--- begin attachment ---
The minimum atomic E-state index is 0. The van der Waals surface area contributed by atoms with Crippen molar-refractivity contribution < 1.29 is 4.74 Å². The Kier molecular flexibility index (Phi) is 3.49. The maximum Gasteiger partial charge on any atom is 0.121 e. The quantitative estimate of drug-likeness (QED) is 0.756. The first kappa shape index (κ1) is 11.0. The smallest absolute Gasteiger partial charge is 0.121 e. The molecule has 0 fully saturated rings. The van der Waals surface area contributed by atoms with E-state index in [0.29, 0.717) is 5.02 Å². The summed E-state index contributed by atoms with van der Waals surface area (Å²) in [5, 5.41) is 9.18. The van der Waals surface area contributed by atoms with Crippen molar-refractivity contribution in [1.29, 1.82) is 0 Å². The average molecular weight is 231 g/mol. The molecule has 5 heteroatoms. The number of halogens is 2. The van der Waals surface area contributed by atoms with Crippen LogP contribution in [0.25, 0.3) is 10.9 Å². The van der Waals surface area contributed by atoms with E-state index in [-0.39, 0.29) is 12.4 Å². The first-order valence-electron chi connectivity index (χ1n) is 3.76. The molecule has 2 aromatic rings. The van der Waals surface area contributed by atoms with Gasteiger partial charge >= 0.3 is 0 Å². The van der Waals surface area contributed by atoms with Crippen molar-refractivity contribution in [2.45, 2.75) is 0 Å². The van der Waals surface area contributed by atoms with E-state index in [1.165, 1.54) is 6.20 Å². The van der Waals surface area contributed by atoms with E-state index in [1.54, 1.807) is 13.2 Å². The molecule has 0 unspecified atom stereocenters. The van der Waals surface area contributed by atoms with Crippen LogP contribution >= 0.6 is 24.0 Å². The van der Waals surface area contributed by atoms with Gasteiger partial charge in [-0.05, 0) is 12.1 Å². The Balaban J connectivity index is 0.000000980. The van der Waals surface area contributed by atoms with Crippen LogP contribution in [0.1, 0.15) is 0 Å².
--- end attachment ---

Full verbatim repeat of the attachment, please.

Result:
The minimum atomic E-state index is 0. The van der Waals surface area contributed by atoms with Crippen molar-refractivity contribution < 1.29 is 4.74 Å². The Kier molecular flexibility index (Phi) is 3.49. The maximum Gasteiger partial charge on any atom is 0.121 e. The quantitative estimate of drug-likeness (QED) is 0.756. The first kappa shape index (κ1) is 11.0. The smallest absolute Gasteiger partial charge is 0.121 e. The molecule has 0 fully saturated rings. The van der Waals surface area contributed by atoms with E-state index in [0.29, 0.717) is 5.02 Å². The summed E-state index contributed by atoms with van der Waals surface area (Å²) in [5, 5.41) is 9.18. The van der Waals surface area contributed by atoms with Crippen molar-refractivity contribution in [1.29, 1.82) is 0 Å². The average molecular weight is 231 g/mol. The molecule has 5 heteroatoms. The number of halogens is 2. The van der Waals surface area contributed by atoms with Crippen LogP contribution in [0.25, 0.3) is 10.9 Å². The van der Waals surface area contributed by atoms with E-state index in [-0.39, 0.29) is 12.4 Å². The first-order valence-electron chi connectivity index (χ1n) is 3.76. The molecule has 2 aromatic rings. The van der Waals surface area contributed by atoms with Gasteiger partial charge >= 0.3 is 0 Å². The van der Waals surface area contributed by atoms with Crippen molar-refractivity contribution in [2.45, 2.75) is 0 Å². The van der Waals surface area contributed by atoms with E-state index in [1.165, 1.54) is 6.20 Å². The van der Waals surface area contributed by atoms with E-state index in [1.54, 1.807) is 13.2 Å². The molecule has 0 unspecified atom stereocenters. The van der Waals surface area contributed by atoms with Crippen LogP contribution >= 0.6 is 24.0 Å². The van der Waals surface area contributed by atoms with Gasteiger partial charge in [-0.05, 0) is 12.1 Å². The Balaban J connectivity index is 0.000000980. The van der Waals surface area contributed by atoms with Crippen LogP contribution in [0.1, 0.15) is 0 Å².